These plausible stories, minus Transfer of Power because Hollywood has done explosive versions of that movie, are the kinds of stories that make the best spy films. The best Bond film is Casino Royale and it's one of the most down to Earth of the series. My second favorite On Her Majesty's Secret Service is similarly plausible in its stakes. No giant space battles or massive underwater cities in those two films. When the Bourne films work best, it is because the stakes are personal. Similarly, Body of Lies works because it is realistic to the layperson and Hunt for Red October is so good because even with very high stakes the story doesn't go for too much spectacle.

American Assassin is directed by Michael Cuesta and his work on Kill the Messenger (which is exactly this kind of story) and Homeland seem a perfect fit for a plausible actioner similar to the books. Add to that a modest budget of $33 million, and we should be getting a "street level" spy story right?


Apparently not. It seems that CBS Films wants American Assassin to have SPECTACLE, so they incorporate a nuclear device. A nuclear device that by all appearances they blow up at sea in a manner that causes mayhem during a hand to hand battle. At least that's what the most recent trailers seem to be showing me. I haven't seen the film yet, and reviews by the Hollywood Reporter and Indiewire are good enough that I still will, but I really wish that the producers hadn't gone for the big bang. Hollywood has been overly trapped by the big bang in recent years. Almost every superhero movie is a big ticking clock protect the castle from the big bad movie lately, and let's not even start on how Transformers movies have become all spectacle and no narrative. Every Star Wars movie seems to be about blowing up yet another Death Star or mega huge spacecraft/shield generator. This year was the worst summer for box office in a long time. Maybe it's because producers don't trust audiences with smaller action stories. That's too bad, because what made the first John Wick movie work was how personal it was. Not every story needs to be a ticking clock to save the world. Sometimes it's enough to have the clock be to save one's self or even a friend.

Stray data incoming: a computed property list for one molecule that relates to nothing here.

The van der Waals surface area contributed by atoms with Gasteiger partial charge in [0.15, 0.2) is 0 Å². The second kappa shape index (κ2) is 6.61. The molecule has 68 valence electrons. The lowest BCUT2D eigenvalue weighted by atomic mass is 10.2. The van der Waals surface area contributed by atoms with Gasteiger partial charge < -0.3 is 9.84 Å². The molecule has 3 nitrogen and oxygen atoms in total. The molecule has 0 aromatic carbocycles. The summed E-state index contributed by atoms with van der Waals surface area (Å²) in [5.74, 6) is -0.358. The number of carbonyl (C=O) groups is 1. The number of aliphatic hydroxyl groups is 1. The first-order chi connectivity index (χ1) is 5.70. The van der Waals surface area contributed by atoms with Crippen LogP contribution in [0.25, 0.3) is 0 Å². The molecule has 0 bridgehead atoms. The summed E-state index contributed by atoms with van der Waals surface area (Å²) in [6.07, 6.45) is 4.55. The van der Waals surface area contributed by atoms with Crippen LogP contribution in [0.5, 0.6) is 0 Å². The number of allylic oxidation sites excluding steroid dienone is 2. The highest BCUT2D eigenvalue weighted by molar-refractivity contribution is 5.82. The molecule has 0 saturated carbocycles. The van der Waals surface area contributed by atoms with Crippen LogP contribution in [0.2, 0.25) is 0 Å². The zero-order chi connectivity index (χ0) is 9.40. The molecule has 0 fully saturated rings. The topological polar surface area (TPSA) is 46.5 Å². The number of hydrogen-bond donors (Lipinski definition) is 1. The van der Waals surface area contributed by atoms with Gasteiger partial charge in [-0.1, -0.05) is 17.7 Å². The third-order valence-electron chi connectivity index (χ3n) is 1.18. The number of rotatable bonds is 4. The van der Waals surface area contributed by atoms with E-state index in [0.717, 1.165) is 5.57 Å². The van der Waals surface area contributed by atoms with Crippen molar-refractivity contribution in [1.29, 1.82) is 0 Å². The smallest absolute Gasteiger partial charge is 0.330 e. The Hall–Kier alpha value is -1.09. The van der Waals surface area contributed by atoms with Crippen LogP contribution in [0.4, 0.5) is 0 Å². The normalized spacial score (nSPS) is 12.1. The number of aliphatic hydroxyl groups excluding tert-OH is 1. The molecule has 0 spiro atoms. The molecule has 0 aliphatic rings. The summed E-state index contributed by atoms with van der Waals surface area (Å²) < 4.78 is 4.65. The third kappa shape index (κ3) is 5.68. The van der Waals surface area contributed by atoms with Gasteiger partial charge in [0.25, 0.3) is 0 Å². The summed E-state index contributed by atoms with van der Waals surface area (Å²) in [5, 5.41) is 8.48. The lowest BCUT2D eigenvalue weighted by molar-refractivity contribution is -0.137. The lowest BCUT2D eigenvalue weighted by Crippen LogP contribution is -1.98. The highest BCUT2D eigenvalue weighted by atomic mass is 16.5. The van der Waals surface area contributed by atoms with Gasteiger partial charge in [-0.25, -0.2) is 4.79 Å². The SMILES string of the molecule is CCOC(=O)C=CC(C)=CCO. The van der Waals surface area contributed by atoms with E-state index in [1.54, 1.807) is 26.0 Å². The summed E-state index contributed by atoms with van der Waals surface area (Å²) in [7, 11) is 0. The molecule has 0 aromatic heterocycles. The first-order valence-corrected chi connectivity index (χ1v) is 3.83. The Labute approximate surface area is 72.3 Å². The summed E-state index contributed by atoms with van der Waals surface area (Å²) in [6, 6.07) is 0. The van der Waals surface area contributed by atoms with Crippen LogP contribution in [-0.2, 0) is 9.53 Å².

That's what the books are about, and what I was hoping the movie will be about. We'll see if it delivers. I hope it does, but fear that Hollywood is going through one of its "Bigger is Always Better" phases.